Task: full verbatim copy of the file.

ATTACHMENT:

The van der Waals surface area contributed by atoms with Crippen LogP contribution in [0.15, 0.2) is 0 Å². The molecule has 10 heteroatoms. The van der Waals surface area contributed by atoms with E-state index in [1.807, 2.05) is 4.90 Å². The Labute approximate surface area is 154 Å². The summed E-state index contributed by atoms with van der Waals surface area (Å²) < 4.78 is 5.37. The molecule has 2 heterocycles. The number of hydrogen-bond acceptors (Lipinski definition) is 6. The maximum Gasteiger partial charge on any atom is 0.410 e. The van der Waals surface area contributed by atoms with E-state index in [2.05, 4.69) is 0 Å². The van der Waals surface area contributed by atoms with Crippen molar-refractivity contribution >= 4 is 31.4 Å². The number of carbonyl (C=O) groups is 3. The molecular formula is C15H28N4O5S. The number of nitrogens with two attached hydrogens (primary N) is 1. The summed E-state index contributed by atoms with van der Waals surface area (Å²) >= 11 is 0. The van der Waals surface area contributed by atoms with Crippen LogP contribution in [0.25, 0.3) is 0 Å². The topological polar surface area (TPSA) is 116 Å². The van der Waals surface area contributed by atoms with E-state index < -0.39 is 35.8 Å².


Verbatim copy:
The van der Waals surface area contributed by atoms with Crippen LogP contribution in [0.15, 0.2) is 0 Å². The molecule has 10 heteroatoms. The van der Waals surface area contributed by atoms with E-state index in [1.807, 2.05) is 4.90 Å². The Labute approximate surface area is 154 Å². The summed E-state index contributed by atoms with van der Waals surface area (Å²) < 4.78 is 5.37. The molecule has 2 heterocycles. The number of hydrogen-bond acceptors (Lipinski definition) is 6. The maximum Gasteiger partial charge on any atom is 0.410 e. The van der Waals surface area contributed by atoms with E-state index in [2.05, 4.69) is 0 Å². The van der Waals surface area contributed by atoms with Crippen molar-refractivity contribution >= 4 is 31.4 Å². The number of carbonyl (C=O) groups is 3. The molecular formula is C15H28N4O5S. The number of nitrogens with two attached hydrogens (primary N) is 1. The summed E-state index contributed by atoms with van der Waals surface area (Å²) >= 11 is 0. The van der Waals surface area contributed by atoms with Crippen LogP contribution in [0.25, 0.3) is 0 Å². The topological polar surface area (TPSA) is 116 Å². The van der Waals surface area contributed by atoms with E-state index < -0.39 is 35.8 Å².